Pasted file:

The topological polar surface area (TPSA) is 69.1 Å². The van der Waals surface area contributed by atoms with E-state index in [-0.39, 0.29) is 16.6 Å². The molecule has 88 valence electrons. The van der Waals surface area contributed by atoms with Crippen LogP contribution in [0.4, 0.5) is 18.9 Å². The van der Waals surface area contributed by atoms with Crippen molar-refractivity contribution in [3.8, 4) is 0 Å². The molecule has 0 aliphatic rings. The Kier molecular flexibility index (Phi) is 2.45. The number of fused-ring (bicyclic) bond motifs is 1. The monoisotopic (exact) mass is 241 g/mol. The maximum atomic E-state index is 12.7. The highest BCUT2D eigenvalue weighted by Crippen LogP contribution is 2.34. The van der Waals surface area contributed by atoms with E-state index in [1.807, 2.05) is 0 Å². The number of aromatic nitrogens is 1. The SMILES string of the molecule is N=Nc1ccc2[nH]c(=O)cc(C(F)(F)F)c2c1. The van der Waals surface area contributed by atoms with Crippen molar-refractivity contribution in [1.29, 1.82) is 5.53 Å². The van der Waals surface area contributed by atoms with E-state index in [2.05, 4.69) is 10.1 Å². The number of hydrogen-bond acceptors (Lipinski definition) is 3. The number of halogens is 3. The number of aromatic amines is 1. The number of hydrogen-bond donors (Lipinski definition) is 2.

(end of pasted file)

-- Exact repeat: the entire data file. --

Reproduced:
The topological polar surface area (TPSA) is 69.1 Å². The van der Waals surface area contributed by atoms with E-state index in [-0.39, 0.29) is 16.6 Å². The molecule has 88 valence electrons. The van der Waals surface area contributed by atoms with Crippen LogP contribution in [0.4, 0.5) is 18.9 Å². The van der Waals surface area contributed by atoms with Crippen molar-refractivity contribution in [3.8, 4) is 0 Å². The molecule has 0 aliphatic rings. The Kier molecular flexibility index (Phi) is 2.45. The number of fused-ring (bicyclic) bond motifs is 1. The monoisotopic (exact) mass is 241 g/mol. The maximum atomic E-state index is 12.7. The highest BCUT2D eigenvalue weighted by Crippen LogP contribution is 2.34. The van der Waals surface area contributed by atoms with E-state index in [1.807, 2.05) is 0 Å². The number of aromatic nitrogens is 1. The SMILES string of the molecule is N=Nc1ccc2[nH]c(=O)cc(C(F)(F)F)c2c1. The van der Waals surface area contributed by atoms with Crippen molar-refractivity contribution in [1.29, 1.82) is 5.53 Å². The van der Waals surface area contributed by atoms with E-state index in [2.05, 4.69) is 10.1 Å². The number of hydrogen-bond acceptors (Lipinski definition) is 3. The number of halogens is 3. The number of aromatic amines is 1. The number of hydrogen-bond donors (Lipinski definition) is 2.